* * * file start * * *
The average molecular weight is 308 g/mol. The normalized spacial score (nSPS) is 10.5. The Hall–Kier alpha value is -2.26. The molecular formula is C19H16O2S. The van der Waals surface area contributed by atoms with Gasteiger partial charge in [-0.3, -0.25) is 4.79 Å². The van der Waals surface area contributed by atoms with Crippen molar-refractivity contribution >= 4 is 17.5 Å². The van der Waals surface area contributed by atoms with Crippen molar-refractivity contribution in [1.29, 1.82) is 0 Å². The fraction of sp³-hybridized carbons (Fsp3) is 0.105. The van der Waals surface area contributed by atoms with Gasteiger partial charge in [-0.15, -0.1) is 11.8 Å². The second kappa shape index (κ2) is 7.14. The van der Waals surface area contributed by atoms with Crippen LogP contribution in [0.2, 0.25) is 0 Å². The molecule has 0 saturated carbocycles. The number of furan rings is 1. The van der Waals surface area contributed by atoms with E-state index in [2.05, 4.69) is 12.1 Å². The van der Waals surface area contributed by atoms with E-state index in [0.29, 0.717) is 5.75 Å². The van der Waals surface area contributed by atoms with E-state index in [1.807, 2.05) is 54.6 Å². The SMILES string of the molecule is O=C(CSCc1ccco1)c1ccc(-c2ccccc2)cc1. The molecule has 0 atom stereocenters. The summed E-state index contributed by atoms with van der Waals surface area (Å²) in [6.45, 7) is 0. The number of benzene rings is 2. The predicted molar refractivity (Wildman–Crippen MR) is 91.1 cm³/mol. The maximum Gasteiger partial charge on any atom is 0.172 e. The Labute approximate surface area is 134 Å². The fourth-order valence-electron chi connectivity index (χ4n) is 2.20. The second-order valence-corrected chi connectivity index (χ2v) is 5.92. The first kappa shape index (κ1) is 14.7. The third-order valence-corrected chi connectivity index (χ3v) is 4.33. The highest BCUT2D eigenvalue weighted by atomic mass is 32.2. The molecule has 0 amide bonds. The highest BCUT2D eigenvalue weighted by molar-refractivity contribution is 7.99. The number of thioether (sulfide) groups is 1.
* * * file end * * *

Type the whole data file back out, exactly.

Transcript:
The average molecular weight is 308 g/mol. The normalized spacial score (nSPS) is 10.5. The Hall–Kier alpha value is -2.26. The molecular formula is C19H16O2S. The van der Waals surface area contributed by atoms with Gasteiger partial charge in [-0.3, -0.25) is 4.79 Å². The van der Waals surface area contributed by atoms with Crippen molar-refractivity contribution >= 4 is 17.5 Å². The van der Waals surface area contributed by atoms with Crippen molar-refractivity contribution in [1.29, 1.82) is 0 Å². The fraction of sp³-hybridized carbons (Fsp3) is 0.105. The van der Waals surface area contributed by atoms with Gasteiger partial charge in [-0.15, -0.1) is 11.8 Å². The second kappa shape index (κ2) is 7.14. The van der Waals surface area contributed by atoms with Crippen LogP contribution in [0.2, 0.25) is 0 Å². The molecule has 0 saturated carbocycles. The number of furan rings is 1. The van der Waals surface area contributed by atoms with E-state index in [2.05, 4.69) is 12.1 Å². The van der Waals surface area contributed by atoms with E-state index in [0.29, 0.717) is 5.75 Å². The van der Waals surface area contributed by atoms with E-state index in [1.807, 2.05) is 54.6 Å². The SMILES string of the molecule is O=C(CSCc1ccco1)c1ccc(-c2ccccc2)cc1. The molecule has 0 atom stereocenters. The summed E-state index contributed by atoms with van der Waals surface area (Å²) in [6.45, 7) is 0. The number of benzene rings is 2. The predicted molar refractivity (Wildman–Crippen MR) is 91.1 cm³/mol. The maximum Gasteiger partial charge on any atom is 0.172 e. The Labute approximate surface area is 134 Å². The fourth-order valence-electron chi connectivity index (χ4n) is 2.20. The second-order valence-corrected chi connectivity index (χ2v) is 5.92. The first kappa shape index (κ1) is 14.7. The third-order valence-corrected chi connectivity index (χ3v) is 4.33. The highest BCUT2D eigenvalue weighted by atomic mass is 32.2. The molecule has 0 amide bonds. The highest BCUT2D eigenvalue weighted by molar-refractivity contribution is 7.99. The number of thioether (sulfide) groups is 1.